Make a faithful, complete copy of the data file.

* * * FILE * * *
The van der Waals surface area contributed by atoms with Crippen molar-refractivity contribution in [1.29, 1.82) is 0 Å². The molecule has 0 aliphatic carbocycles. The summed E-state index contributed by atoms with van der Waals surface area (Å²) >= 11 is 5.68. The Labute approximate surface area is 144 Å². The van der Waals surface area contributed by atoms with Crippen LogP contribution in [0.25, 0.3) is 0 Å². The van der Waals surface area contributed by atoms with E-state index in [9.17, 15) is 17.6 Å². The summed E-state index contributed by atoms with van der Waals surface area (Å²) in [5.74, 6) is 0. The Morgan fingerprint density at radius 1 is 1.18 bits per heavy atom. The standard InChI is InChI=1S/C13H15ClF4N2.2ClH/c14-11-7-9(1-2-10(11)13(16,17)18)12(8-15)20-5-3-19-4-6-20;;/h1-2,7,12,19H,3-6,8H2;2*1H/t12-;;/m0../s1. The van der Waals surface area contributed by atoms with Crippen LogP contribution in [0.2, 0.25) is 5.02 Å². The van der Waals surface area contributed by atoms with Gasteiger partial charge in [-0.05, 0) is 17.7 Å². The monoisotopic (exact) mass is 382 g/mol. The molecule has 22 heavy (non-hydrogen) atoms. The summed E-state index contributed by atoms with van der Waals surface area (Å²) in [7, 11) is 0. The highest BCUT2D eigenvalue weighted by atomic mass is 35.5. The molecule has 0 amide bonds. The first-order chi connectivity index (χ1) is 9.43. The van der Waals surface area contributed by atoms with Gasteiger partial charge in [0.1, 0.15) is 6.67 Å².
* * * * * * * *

The van der Waals surface area contributed by atoms with Crippen molar-refractivity contribution in [1.29, 1.82) is 0 Å². The molecule has 0 aliphatic carbocycles. The summed E-state index contributed by atoms with van der Waals surface area (Å²) >= 11 is 5.68. The Labute approximate surface area is 144 Å². The van der Waals surface area contributed by atoms with Crippen LogP contribution in [0.25, 0.3) is 0 Å². The van der Waals surface area contributed by atoms with E-state index in [9.17, 15) is 17.6 Å². The summed E-state index contributed by atoms with van der Waals surface area (Å²) in [5.74, 6) is 0. The Morgan fingerprint density at radius 1 is 1.18 bits per heavy atom. The standard InChI is InChI=1S/C13H15ClF4N2.2ClH/c14-11-7-9(1-2-10(11)13(16,17)18)12(8-15)20-5-3-19-4-6-20;;/h1-2,7,12,19H,3-6,8H2;2*1H/t12-;;/m0../s1. The van der Waals surface area contributed by atoms with Crippen LogP contribution in [0.2, 0.25) is 5.02 Å². The van der Waals surface area contributed by atoms with Gasteiger partial charge in [-0.05, 0) is 17.7 Å². The monoisotopic (exact) mass is 382 g/mol. The molecule has 22 heavy (non-hydrogen) atoms. The summed E-state index contributed by atoms with van der Waals surface area (Å²) in [7, 11) is 0. The highest BCUT2D eigenvalue weighted by atomic mass is 35.5. The molecule has 0 amide bonds. The first-order chi connectivity index (χ1) is 9.43. The van der Waals surface area contributed by atoms with Gasteiger partial charge in [0.1, 0.15) is 6.67 Å².